UMass Dartmouth College of Engineering students recently received recognition for their senior capstone project titled "Powering the blue economy through offshore vertical-axis wind and current turbines; from fundamental to two-phase flow experimental testing." The team won the "Best Paper Award" during the American Society of Engineering Education (ASEE) Northeast Section Conference, which took place at Worcester Polytechnic Institute in October. The ASEE Northeast Section Conference is a regional venue committed to fostering the exchange of ideas and promoting the scholarship of teaching and learning in engineering communities.
For their senior capstone project, the team designed a stable, offshore floating platform to house a Vertical Axis Wind Turbine (VAWT) as well as an Underwater Current Turbine (UCT), which was later called the Dual-Turbine Platform (DTP). The team also designed their own testing facility that includes a one-of-a-kind combined wind and water tunnel to test the small-scale model of the final designed platform. In order to prove that the DTP would remain stable in its realistic surroundings, both wind and current conditions were needed to be tested. Using their in-house designed and manufactured combined wind and water tunnel, the team successfully tested the platform’s stability in a variety of wind and current conditions.
Along with their senior capstone, the team entered this project into the Department of Energy’s Marine Energy Collegiate Competition (MECC). Through this competition, they proposed a business plan on how their technology could benefit the Blue Economy. Their proposal was that these new, revolutionary VAWT and UCT supported on their designed offshore floating platform could be used to power aquaculture farms with no harmful effects on marine wildlife and plants. The DTP design aims to fulfill the needs of offshore aquaculture farms while providing sustainable and eco-friendly energy, relieving the operation of diesel generators.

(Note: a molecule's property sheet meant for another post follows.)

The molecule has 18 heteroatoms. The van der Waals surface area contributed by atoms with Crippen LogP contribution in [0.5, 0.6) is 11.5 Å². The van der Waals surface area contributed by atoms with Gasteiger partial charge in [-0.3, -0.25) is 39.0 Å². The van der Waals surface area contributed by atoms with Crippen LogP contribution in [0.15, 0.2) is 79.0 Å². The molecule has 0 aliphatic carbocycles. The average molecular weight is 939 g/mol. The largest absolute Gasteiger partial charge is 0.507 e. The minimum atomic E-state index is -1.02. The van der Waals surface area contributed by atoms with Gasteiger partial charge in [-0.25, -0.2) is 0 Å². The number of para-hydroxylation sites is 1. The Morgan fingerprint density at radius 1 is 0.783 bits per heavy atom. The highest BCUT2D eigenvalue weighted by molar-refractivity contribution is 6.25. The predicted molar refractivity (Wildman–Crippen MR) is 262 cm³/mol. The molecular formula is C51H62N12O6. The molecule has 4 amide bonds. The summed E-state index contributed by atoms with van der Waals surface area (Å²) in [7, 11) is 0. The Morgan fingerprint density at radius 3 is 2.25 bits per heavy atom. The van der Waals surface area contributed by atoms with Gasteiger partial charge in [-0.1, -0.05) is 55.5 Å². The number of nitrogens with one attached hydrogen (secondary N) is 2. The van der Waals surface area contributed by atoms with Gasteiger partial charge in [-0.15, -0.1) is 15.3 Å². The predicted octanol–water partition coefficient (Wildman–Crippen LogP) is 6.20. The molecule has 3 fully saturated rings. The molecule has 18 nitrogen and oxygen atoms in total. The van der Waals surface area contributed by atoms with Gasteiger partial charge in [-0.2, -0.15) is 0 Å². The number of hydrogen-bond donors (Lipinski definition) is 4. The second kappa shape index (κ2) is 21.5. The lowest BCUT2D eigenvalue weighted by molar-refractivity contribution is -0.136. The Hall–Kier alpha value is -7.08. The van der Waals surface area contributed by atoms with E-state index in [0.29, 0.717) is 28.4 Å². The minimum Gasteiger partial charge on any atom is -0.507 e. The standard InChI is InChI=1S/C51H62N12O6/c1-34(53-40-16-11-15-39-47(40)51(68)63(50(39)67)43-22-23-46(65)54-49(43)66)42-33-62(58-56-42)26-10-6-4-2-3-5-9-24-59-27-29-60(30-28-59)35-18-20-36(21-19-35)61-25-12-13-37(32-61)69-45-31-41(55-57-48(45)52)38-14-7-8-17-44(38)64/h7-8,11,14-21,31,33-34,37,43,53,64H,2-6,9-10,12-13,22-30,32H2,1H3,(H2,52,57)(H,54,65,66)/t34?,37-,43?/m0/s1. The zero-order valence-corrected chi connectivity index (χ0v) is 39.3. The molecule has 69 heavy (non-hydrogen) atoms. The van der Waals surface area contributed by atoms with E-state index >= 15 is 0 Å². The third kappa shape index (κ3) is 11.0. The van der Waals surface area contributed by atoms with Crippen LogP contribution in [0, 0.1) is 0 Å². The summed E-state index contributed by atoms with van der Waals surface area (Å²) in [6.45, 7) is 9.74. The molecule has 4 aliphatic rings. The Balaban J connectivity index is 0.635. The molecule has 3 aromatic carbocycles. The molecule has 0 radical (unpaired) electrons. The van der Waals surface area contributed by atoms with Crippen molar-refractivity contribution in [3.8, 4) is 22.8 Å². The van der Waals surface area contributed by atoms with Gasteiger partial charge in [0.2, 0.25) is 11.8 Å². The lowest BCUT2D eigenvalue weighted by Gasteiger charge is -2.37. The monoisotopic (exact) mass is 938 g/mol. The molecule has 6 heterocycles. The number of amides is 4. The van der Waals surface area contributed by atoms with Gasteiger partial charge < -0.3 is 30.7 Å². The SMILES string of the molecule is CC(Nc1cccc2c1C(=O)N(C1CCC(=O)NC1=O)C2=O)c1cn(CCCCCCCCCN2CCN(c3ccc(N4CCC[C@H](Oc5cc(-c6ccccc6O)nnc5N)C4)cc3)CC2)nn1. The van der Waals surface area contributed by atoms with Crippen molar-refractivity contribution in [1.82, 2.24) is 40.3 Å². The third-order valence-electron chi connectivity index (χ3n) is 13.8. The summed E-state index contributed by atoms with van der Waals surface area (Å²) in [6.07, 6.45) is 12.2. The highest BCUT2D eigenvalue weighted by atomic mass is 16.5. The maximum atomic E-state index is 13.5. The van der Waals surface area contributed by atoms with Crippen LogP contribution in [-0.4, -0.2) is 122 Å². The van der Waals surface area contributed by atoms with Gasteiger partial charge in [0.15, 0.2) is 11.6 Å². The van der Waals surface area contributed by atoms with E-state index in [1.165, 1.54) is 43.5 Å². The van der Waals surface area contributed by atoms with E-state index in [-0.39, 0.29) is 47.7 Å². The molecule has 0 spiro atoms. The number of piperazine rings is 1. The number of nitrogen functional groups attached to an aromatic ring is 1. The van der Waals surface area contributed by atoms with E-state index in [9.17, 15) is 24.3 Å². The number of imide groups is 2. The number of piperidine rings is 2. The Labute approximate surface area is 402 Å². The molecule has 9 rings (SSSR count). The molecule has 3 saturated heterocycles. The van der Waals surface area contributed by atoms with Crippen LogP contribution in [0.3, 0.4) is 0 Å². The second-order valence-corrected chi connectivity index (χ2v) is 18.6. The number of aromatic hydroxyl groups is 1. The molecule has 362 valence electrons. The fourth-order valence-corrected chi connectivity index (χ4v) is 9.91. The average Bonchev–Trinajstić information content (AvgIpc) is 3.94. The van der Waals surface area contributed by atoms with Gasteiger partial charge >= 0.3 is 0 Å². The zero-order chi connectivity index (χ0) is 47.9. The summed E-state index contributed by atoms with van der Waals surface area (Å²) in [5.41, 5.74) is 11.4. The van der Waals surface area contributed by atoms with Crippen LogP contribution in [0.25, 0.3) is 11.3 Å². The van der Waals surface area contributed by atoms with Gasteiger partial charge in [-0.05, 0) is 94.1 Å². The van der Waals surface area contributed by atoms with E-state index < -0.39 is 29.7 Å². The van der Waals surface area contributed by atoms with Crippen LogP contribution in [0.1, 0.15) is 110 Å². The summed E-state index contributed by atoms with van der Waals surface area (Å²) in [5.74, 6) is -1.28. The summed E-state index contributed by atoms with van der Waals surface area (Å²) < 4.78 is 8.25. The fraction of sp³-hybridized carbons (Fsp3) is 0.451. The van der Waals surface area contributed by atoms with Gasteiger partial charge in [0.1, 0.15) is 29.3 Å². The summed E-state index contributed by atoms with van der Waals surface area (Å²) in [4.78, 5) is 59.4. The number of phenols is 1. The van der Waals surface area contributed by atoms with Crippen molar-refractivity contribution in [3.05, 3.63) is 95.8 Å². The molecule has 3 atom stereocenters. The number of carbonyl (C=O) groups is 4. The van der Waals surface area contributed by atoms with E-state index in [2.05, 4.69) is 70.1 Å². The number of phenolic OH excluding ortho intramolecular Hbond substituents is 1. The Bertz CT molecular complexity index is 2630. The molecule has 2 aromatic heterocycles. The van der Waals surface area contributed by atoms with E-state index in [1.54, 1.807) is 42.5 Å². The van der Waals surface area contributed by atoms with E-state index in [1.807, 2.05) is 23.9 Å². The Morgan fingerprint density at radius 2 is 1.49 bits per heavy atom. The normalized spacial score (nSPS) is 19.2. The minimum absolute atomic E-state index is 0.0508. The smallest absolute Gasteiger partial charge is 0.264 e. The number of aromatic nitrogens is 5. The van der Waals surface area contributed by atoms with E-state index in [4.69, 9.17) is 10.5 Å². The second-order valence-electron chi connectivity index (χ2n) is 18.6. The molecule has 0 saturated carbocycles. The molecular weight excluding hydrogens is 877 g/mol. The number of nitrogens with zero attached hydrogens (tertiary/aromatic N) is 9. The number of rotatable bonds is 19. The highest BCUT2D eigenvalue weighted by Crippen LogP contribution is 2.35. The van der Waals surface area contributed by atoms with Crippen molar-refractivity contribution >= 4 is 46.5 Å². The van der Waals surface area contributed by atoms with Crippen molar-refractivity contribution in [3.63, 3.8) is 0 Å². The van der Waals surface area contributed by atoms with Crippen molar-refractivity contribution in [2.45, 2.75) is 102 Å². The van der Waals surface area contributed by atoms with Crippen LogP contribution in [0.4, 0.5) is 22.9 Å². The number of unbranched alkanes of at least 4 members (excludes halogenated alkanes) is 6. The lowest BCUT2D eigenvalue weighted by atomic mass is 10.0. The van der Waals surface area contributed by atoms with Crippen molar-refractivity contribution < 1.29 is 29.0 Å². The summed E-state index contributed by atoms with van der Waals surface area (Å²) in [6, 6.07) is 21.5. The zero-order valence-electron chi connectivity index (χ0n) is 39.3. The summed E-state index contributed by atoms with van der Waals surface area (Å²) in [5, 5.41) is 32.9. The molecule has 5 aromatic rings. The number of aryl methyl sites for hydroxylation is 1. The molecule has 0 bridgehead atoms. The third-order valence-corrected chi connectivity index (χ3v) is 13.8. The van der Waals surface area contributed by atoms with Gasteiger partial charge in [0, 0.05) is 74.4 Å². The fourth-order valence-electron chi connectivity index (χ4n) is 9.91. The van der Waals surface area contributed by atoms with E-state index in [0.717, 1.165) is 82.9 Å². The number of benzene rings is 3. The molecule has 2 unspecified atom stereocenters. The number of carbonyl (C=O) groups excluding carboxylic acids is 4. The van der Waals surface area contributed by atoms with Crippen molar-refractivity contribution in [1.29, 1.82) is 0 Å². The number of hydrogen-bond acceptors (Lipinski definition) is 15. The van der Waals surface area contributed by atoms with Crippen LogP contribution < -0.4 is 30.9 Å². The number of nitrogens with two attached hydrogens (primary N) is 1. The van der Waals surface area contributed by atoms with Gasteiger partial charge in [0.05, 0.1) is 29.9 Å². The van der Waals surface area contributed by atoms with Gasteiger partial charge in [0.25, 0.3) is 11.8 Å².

Currently, the only option to provide power is the diesel generator that causes expensive fuel, labor, and logistical cost. The DTP would benefit new and preexisting aquaculture farms economically, ethically, and logistically. The DTP will provide customers with self-generated energy; providing greater opportunity for autonomously run farms. This power solution can also lead to lower maintenance costs and more reliable energy - independent of the fluctuating costs related to diesel use.
This project was the culmination of 10 students working around the clock on such a revolutionary project. Sarah Dulac and Ross Jacques are mechanical engineering graduate students working in Dr. Banafsheh Seyed-Aghazadeh’s Fluid-Structure Interactions (FSI) Laboratory at UMass Dartmouth. Along with Sarah and Jacques were Mechanical Engineers Joseph Silveira, Kevin Raggiani, Andrea Elloian, Electrical Engineers Dylan Sousa, and Tyler Viera, and two business students from St. Bonaventure University, Alec Peinkofer, and Darion Gregory.
"Through their teamwork and collaboration, this project has won the team ‘Best Business Pitch’ and ‘Best Technical Build’ at the MECC as well as the best project paper awarded by the American Society of Engineering Education, Northeast Division (ASEE-NE). Through their hard work and dedication, this project lives on to be presented at many regional and national conferences and will continue to get recognition wherever the team may go," says Dr. Banafsheh Seyed-Aghazadeh, Assistant Professor of Mechanical Engineering.
"My team of students have taken their excellent performance in their capstone project one step beyond their school project and have been presenting their work at many regional and national conferences. Their dedication to excellence was well recognized through their win of the best paper award among other attendees from different top-ranking academic institutions in the Northeast region of the US. This work and their recognition through the best paper award is another example of Umass Dartmouth’s growing footprint in research and student mentorship activities in powering the blue economy in the southeast coast of Massachusetts."